So, here’s what we know. The Pacers have asked the NBA to investigate the Lakers for tampering. This is related to Paul George who, after relaying to the Pacers front office that he intended to exercise his FA rights next summer and that his preferred destination would be the Lakers, was traded by the Pacers to the Thunder. So, Paul George is no longer a Pacer and is not (yet, at least) a Laker, but now the latter is being investigated because the former asked the league to do so.

Both the NBA and the Lakers have issued statements on this matter, but the can be summarized as such: The NBA says the Pacers asked them to do this, an independent law firm is handling the investigation, and no wrongdoing has yet been found; The Lakers are saying they’re cooperating, but cannot comment further on an ongoing investigation, and hope their name will be cleared soon.

So, that’s that, right?

Well, not so fast.

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I’ve released my proposed ideal Laker playbook for next season, but it’s time to break it down. The playbook is comprised of 55 plays and grouped together in 9 chapters. Starting today, I’ll be going through the playbook play by play and breaking down each of the plays I think the Lakers should run.

Prerequisite Background Information

If you haven’t first read my earlier Forum Blue & Gold piece about Designing a Great Offense, which covers the 7 principles I think every great NBA play and offense NEEDS, check that out first. Each of those principles will be referenced in these play breakdowns, but for an explanation on the principle itself you’ll need to reference that original piece.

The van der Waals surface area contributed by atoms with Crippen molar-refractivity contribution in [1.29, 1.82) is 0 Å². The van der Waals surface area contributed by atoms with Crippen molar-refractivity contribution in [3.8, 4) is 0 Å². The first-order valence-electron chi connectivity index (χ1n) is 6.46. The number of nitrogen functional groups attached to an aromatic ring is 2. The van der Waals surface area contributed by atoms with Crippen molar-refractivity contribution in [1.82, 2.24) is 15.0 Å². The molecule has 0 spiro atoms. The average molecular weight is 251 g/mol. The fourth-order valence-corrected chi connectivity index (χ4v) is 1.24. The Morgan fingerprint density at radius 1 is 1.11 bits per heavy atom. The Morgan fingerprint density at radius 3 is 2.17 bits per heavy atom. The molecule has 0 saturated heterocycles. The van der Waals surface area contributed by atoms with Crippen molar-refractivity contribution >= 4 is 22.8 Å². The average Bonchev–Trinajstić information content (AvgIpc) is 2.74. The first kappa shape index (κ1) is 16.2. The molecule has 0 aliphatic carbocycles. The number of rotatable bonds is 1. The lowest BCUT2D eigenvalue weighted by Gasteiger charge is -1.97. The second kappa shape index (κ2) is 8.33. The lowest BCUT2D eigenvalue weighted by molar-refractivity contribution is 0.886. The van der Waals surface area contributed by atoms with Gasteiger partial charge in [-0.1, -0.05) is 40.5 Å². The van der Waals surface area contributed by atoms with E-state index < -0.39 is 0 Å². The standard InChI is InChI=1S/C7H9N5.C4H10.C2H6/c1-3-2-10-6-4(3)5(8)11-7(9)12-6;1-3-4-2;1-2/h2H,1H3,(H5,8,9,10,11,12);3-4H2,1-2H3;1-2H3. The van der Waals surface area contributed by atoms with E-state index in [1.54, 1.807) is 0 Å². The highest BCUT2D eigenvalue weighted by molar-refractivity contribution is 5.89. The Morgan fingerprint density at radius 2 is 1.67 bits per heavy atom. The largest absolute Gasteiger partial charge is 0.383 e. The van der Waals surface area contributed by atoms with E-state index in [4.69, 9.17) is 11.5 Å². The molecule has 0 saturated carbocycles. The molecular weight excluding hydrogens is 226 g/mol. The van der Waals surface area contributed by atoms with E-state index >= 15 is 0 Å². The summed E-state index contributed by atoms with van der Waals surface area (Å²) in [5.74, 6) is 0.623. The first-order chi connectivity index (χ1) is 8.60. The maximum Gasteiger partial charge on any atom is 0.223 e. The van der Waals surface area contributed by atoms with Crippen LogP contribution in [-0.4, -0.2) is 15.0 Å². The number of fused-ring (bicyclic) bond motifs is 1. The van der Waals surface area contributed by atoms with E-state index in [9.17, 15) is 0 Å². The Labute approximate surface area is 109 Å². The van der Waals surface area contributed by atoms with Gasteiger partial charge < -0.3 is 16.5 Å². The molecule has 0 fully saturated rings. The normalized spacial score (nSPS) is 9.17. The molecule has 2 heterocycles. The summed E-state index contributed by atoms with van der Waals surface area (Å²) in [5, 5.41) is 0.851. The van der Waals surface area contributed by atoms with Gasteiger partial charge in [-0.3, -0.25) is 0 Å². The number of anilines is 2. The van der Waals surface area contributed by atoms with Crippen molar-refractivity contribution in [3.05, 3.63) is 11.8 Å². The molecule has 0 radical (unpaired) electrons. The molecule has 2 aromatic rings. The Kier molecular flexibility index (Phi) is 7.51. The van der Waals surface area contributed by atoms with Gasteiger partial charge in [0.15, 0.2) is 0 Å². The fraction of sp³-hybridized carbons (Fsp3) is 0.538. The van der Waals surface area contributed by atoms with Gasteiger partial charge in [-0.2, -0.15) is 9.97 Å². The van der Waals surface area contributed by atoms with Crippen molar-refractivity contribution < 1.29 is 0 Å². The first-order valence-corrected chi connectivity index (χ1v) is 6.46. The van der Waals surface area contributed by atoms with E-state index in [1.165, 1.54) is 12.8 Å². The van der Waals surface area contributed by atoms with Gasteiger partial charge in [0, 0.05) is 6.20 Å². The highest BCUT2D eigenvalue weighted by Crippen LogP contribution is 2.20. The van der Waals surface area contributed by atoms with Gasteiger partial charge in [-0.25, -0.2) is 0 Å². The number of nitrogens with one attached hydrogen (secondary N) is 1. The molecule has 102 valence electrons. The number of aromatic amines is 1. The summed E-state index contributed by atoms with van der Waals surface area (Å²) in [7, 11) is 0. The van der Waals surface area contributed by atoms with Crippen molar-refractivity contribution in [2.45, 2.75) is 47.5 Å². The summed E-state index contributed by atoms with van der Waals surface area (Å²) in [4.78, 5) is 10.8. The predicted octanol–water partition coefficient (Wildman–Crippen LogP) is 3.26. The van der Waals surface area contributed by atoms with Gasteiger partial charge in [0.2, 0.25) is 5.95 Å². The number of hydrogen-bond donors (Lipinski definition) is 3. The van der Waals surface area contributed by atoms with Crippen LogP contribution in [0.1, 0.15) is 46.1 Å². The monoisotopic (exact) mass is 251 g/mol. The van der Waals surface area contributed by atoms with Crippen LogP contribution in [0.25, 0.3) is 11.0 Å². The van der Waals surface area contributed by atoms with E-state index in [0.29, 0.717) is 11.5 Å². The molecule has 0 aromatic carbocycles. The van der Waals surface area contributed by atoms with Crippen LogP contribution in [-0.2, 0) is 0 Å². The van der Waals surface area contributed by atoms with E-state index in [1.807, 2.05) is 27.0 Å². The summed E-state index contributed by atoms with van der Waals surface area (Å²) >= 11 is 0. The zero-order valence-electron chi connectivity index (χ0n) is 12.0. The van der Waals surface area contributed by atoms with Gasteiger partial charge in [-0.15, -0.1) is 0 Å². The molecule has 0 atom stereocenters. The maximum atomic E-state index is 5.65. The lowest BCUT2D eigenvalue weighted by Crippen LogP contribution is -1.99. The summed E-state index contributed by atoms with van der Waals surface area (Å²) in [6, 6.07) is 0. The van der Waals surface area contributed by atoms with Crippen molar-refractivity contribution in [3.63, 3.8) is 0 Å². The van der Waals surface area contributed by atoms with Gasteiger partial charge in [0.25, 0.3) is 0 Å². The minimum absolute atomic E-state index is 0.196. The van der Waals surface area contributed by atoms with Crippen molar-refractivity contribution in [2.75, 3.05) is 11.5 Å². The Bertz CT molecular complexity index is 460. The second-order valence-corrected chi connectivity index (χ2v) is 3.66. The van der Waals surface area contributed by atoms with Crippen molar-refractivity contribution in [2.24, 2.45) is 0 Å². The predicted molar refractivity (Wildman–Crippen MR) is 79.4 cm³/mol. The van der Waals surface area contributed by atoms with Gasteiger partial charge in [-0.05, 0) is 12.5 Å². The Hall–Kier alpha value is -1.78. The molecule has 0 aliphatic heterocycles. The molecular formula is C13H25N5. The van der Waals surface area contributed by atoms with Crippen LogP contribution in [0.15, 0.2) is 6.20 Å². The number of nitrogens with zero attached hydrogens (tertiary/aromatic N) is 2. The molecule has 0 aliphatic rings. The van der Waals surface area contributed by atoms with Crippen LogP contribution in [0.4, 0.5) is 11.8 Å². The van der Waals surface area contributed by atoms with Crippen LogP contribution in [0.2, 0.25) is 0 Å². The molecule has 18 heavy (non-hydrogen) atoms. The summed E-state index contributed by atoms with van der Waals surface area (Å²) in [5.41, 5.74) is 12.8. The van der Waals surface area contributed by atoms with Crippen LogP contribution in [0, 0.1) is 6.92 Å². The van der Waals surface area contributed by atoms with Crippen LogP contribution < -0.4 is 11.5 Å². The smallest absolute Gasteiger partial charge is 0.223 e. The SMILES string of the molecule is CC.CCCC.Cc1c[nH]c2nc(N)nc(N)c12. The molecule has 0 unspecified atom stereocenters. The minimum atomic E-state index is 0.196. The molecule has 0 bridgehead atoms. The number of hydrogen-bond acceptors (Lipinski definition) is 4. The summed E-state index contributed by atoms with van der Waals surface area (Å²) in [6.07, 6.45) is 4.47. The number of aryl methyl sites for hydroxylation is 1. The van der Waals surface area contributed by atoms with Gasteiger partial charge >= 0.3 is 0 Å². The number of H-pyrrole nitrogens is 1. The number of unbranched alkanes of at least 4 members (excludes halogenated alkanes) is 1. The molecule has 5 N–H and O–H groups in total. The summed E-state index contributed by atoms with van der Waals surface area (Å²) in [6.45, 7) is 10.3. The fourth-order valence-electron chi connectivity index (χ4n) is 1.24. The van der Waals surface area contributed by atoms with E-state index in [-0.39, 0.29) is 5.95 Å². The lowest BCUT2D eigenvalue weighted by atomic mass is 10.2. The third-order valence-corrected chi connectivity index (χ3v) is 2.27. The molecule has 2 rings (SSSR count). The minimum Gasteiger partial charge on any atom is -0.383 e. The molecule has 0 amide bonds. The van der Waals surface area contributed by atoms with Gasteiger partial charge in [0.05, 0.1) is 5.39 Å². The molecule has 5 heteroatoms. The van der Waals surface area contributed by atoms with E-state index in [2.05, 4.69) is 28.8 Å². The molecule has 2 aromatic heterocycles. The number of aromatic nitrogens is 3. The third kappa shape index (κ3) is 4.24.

What This Includes

I’ll start with background info on each play, including its name, which team was seen running the play when it was diagrammed, the actions involved in the play, who (me or a FastModel contributor) diagrammed the play, and what alterations I may have made to the original play to make it #good.

After that short background, I’ll dig into how each play incorporates or could use improvement on each of my 7 principles of a great NBA offense.

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No matter your personnel’s skill or experience, there are principles about designing a schematically sound offense that are consistent everywhere. Incorporating some of these principles can make your offense good. Having most of them can make it great. Having all of them can make it elite.

I’ve been openly critical about how poor the Lakers have been in many of these areas, so I decided I’d bring some potential solutions to the table. Below is a link to a PDF of a Laker playbook that’d match their current personnel and would be much better than what they currently run. It’s comprised of plays from other teams, as well as many plays that I designed or are from plays I diagrammed that other teams run that I made adjustments to (that follow the principles below).

Link to Ideal Laker Playbook:

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With training camp a little over a month away, the Lakers are starting to fill out their roster with players they’d like to see more of over the course of camp and preseason. The team had already signed Vander Blue to a make good contract, giving him a $50K guarantee to come to camp and try to make the team. I don’t think Blue’s chances are great to do that, but he showed some flashes in Vegas and I’m happy for him to get this chance.